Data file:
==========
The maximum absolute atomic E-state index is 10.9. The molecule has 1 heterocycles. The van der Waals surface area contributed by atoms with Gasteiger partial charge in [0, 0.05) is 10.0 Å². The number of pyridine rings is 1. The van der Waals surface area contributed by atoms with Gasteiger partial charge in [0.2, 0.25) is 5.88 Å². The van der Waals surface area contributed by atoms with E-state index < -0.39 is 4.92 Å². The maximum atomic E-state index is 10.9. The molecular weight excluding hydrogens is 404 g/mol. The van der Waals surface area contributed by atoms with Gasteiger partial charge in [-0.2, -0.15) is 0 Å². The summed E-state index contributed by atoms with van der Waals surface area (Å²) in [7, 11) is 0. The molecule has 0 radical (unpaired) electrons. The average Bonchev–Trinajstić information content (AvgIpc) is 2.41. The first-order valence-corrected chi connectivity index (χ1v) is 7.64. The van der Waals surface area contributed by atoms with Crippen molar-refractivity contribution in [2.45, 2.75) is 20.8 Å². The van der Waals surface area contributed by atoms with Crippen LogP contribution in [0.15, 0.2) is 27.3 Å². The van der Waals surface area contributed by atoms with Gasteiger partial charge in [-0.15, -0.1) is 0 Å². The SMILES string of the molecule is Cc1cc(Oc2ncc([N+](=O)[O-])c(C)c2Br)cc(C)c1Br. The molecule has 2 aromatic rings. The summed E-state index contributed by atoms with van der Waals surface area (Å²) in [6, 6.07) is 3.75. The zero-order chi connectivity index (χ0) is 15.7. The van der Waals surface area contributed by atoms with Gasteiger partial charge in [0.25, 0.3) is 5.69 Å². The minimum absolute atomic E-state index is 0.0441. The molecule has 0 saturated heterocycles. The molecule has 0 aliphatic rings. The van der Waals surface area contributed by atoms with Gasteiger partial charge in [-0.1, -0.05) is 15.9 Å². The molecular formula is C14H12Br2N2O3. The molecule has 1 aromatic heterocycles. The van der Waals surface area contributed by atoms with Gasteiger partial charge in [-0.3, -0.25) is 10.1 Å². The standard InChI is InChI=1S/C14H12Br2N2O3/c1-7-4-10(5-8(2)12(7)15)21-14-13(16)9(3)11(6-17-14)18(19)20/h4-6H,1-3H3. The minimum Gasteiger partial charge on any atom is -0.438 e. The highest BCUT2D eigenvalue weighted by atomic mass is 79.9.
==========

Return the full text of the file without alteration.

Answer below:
The maximum absolute atomic E-state index is 10.9. The molecule has 1 heterocycles. The van der Waals surface area contributed by atoms with Gasteiger partial charge in [0, 0.05) is 10.0 Å². The number of pyridine rings is 1. The van der Waals surface area contributed by atoms with Gasteiger partial charge in [0.2, 0.25) is 5.88 Å². The van der Waals surface area contributed by atoms with E-state index < -0.39 is 4.92 Å². The maximum atomic E-state index is 10.9. The molecular weight excluding hydrogens is 404 g/mol. The van der Waals surface area contributed by atoms with Gasteiger partial charge in [-0.2, -0.15) is 0 Å². The summed E-state index contributed by atoms with van der Waals surface area (Å²) in [7, 11) is 0. The molecule has 0 radical (unpaired) electrons. The average Bonchev–Trinajstić information content (AvgIpc) is 2.41. The first-order valence-corrected chi connectivity index (χ1v) is 7.64. The van der Waals surface area contributed by atoms with Crippen molar-refractivity contribution in [2.45, 2.75) is 20.8 Å². The van der Waals surface area contributed by atoms with Crippen LogP contribution in [0.15, 0.2) is 27.3 Å². The van der Waals surface area contributed by atoms with Gasteiger partial charge in [-0.15, -0.1) is 0 Å². The SMILES string of the molecule is Cc1cc(Oc2ncc([N+](=O)[O-])c(C)c2Br)cc(C)c1Br. The molecule has 2 aromatic rings. The summed E-state index contributed by atoms with van der Waals surface area (Å²) in [6, 6.07) is 3.75. The zero-order chi connectivity index (χ0) is 15.7. The van der Waals surface area contributed by atoms with Gasteiger partial charge in [0.25, 0.3) is 5.69 Å². The minimum absolute atomic E-state index is 0.0441. The molecule has 0 saturated heterocycles. The molecule has 0 aliphatic rings. The van der Waals surface area contributed by atoms with Gasteiger partial charge in [-0.1, -0.05) is 15.9 Å². The molecular formula is C14H12Br2N2O3. The molecule has 1 aromatic heterocycles. The van der Waals surface area contributed by atoms with Gasteiger partial charge in [-0.3, -0.25) is 10.1 Å². The standard InChI is InChI=1S/C14H12Br2N2O3/c1-7-4-10(5-8(2)12(7)15)21-14-13(16)9(3)11(6-17-14)18(19)20/h4-6H,1-3H3. The minimum Gasteiger partial charge on any atom is -0.438 e. The highest BCUT2D eigenvalue weighted by atomic mass is 79.9.